Bangladesh Independent Power Producers (BIPP), president of private power plant owners’ association, Faisal Khan told, “The outstanding bills have now become more overdue. IPPs currently have seven months of arrears with PDB. Loans cannot be opened for oil-based power plants now. Besides, the power plant cannot be repaired due to financial crisis. Many IPP companies defaulted due to inability to repay their loans.
Energy sector experts say that the demand could not be increased while increasing the power generation capacity as per the target. When the electricity master plan was prepared, the demand for electricity was estimated to increase by 10 percent per year, but it did not increase. As a result, power plants have been built, but PDB has not been able to develop the power consumption sector. As a result, many power plants are taking money without producing. As a result of this, various pressures have been created on the company, including outstanding bills, energy import bills, and even outstanding bills owed to distribution companies.
The power and energy department of the government is struggling to collect the energy for the daily demand of electricity in the country. Due to the high price of fuel oil in the international market, more than one-third of the capacity of oil-based power plants is not being utilized.
According to PDB data, the furnace oil based (HFO) power plant capacity in the country is 6,492 MW. And diesel based (HSD) power plant has 490 MW. It can be seen from the energy-based electricity generation data that currently PDB is producing 1500 to 2000 megawatts of electricity.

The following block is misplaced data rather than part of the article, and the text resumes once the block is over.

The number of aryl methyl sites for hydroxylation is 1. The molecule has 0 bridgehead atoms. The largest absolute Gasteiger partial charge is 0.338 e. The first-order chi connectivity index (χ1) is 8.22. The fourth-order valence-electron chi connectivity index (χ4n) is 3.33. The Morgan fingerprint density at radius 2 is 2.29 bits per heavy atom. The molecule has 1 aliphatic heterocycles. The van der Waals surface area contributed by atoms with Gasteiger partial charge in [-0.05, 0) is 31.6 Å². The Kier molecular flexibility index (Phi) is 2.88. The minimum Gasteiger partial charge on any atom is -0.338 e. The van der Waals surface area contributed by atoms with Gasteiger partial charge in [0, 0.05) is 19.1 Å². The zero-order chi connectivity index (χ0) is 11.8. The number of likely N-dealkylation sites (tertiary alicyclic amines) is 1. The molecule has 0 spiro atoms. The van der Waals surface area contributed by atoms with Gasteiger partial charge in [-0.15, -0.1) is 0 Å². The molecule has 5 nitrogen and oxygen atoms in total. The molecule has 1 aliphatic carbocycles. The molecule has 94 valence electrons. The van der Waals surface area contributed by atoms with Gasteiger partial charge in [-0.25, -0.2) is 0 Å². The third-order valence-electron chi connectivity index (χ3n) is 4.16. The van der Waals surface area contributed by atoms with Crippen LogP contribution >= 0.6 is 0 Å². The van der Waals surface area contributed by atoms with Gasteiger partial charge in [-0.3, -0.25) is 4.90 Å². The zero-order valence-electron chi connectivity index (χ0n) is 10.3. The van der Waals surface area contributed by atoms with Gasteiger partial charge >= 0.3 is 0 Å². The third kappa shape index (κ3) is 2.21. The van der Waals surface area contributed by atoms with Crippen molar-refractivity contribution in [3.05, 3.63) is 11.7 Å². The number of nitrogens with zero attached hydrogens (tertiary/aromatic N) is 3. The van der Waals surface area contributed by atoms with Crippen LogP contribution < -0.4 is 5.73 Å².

Besides, due to the shortage of gas, maximum 6,000 MW of electricity is being produced out of the total gas-based capacity of 11,500 MW. At least 45 power plants of the remaining capacity have been idled due to gas shortage. Besides, many gas-based power plants cannot be used due to reduced efficiency.
The electricity demand season in the country is from March to September. At this time, due to irrigation and summer season, the demand for electricity increases at a large rate, which is like 13,500 to 14,000 megawatts. However, so far, the maximum demand for electricity has not risen above 15,500 megawatts.
Analyzing PDB data, it can be seen that from January to March last year, the demand for electricity was from a minimum of 10,000 MW to a maximum of 13,662 MW. And from April to September that demand was the highest 14,782 MW. From October the demand decreased till December it fell to 10,346 MW.
The average electricity demand in the country in January this year was 10,330 MW, in February 11,704 MW, in March 12,921 MW, in April 15,648 MW, in May 14,511 MW, in June 14,655 MW, in July 15,164 MW, 14,889 MW in August, 14,938 MW in September.
Analysis of PDB’s calculations showed that, although the maximum of 15,500 megawatts in two-one months, the actual electricity demand is stuck at 14,000 to 14,500 megawatts.